Footage shows the van travelling along the road while it is clearly overloaded, with the cream armchair and couch hanging off the back left hand side of the vehicle.
It seems as though the oblivious driver had not strapped the cargo down to secure it in the rear of the truck.
As the van hurtles along the busy road the chair, which has been idley placed on a mattress hanging over the flatbed of the van, begins to slide off.
The chair bundles off the van onto the road flipping and rolling as it collides with the tarmac.
Luckily, the following car is able to slow down and avert the oncoming furniture, whilst the woman filming can be heard saying: “Oh, there’s the chair gone.”
Soon after the couch also slides off the vehicle, rattling off the road and completely flatting a road traffic sign on its way.
The chair finally rolls off of the road and comes to a halt on the grassy verge whilst the couch bounces to a standstill lying upside down in the middle of the road.
The blundering driver then seemingly realises the furniture has fallen and promptly stops.
Fife Jammer Locations shared the video to Facebook yesterday simply titling the footage by the name of the road: “Standing Stane.”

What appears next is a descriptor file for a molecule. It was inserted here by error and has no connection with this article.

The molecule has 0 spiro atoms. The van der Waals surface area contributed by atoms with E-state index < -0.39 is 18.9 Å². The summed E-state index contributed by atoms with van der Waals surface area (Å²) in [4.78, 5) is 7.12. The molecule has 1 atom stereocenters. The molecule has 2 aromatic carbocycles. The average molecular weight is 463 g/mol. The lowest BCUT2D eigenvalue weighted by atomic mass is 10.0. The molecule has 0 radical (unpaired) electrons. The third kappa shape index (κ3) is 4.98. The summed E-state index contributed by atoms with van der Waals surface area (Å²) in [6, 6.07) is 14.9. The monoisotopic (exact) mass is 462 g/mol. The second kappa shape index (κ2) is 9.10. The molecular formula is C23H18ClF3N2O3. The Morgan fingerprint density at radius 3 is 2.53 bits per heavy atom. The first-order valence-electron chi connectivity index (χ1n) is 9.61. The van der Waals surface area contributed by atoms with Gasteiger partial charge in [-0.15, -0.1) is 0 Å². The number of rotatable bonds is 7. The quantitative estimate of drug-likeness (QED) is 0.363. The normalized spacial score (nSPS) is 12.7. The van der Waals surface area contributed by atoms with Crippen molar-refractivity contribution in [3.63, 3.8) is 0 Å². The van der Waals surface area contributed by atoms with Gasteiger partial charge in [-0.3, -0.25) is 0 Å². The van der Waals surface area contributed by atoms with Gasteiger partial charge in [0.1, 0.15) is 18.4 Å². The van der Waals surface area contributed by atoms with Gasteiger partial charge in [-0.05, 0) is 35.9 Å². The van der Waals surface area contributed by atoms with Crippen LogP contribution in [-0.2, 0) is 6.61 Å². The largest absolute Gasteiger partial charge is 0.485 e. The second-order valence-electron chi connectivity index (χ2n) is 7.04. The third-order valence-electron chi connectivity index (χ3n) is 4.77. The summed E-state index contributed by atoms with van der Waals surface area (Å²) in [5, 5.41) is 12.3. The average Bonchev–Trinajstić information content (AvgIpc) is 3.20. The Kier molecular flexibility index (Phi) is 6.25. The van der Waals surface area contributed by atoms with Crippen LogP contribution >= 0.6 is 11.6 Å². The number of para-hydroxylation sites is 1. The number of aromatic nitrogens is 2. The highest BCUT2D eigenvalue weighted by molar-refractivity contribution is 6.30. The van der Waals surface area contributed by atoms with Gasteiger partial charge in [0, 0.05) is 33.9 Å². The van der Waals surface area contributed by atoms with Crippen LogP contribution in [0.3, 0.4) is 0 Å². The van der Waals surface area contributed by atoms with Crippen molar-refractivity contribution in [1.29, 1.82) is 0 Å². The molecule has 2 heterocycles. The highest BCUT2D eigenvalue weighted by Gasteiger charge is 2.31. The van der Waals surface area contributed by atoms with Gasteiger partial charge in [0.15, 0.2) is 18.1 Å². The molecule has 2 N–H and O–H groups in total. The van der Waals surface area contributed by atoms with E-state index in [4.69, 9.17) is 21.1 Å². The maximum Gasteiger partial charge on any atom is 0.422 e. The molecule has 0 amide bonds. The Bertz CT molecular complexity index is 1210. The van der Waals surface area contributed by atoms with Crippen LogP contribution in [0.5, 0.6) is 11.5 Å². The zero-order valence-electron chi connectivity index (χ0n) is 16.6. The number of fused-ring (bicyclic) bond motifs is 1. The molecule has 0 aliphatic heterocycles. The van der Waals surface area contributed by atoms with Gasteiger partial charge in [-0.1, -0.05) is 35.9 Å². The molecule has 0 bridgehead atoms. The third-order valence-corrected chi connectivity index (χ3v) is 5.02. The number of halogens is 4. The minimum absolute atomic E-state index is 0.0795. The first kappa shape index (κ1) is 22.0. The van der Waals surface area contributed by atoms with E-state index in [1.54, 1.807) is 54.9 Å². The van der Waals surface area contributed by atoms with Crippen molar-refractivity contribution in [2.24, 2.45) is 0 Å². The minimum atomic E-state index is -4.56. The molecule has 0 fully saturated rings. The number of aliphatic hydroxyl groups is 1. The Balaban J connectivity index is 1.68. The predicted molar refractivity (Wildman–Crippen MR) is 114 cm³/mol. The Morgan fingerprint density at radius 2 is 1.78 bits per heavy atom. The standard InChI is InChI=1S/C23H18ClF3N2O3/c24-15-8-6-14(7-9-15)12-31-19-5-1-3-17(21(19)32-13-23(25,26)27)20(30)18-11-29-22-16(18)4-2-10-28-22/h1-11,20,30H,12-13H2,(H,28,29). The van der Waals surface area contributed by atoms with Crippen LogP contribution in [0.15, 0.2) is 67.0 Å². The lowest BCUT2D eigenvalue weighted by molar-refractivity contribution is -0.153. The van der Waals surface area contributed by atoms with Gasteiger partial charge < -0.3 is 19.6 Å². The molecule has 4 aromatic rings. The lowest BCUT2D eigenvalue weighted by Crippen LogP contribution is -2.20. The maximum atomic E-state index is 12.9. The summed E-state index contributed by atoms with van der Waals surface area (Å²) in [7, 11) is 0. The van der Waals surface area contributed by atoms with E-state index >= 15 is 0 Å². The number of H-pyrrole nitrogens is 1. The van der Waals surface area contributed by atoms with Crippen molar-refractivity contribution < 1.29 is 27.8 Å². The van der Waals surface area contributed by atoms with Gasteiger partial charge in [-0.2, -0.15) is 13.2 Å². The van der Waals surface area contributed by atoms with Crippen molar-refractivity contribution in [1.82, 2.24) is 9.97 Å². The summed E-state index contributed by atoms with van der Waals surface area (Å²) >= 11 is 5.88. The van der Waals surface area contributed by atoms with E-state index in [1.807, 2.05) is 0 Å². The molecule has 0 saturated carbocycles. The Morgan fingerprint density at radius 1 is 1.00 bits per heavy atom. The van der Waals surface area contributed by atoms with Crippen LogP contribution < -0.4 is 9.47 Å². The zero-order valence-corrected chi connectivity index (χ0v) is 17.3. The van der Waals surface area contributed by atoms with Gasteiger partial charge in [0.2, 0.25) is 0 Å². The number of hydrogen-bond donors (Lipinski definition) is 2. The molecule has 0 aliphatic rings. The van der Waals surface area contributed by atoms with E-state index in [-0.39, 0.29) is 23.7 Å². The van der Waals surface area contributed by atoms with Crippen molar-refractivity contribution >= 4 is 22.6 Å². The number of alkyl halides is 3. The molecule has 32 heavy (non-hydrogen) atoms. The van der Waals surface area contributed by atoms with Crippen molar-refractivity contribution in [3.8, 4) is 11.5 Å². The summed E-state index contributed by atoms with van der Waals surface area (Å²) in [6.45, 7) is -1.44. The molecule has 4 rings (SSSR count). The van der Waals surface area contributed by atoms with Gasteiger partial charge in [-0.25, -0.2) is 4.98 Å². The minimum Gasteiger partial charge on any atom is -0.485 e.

The post has received thousands of likes with hundreds of comments and shares from users who were quick to comment on how dangerous the careless driving was.
Fiona Ewan said: “Wow, that could have been really serious.
“Just as well the driver was keeping their distance.”
Tish McEwan said: “I hope the Fife police let this driver know the error of their ways.”
Stewart Masson said: “Height of laziness if you can’t strap your load down properly.
“This person needs to change jobs.”
Ali Brown said: “What a complete tool.”
Agnes Thomson added: “The chair was still lying there when I went past.
“I thought somebody had dumped it.”
Standing Stane Road has a very sad reputation for fatalities, since 2005 eight people have been killed in road traffic accidents.
Fife Council have voiced their support for an electronic sign to be installed on the road to alert motorists to different potential dangers depending on the situation.
If approved the sign will cost around £80,000 and it will be the first of its kind in Scotland.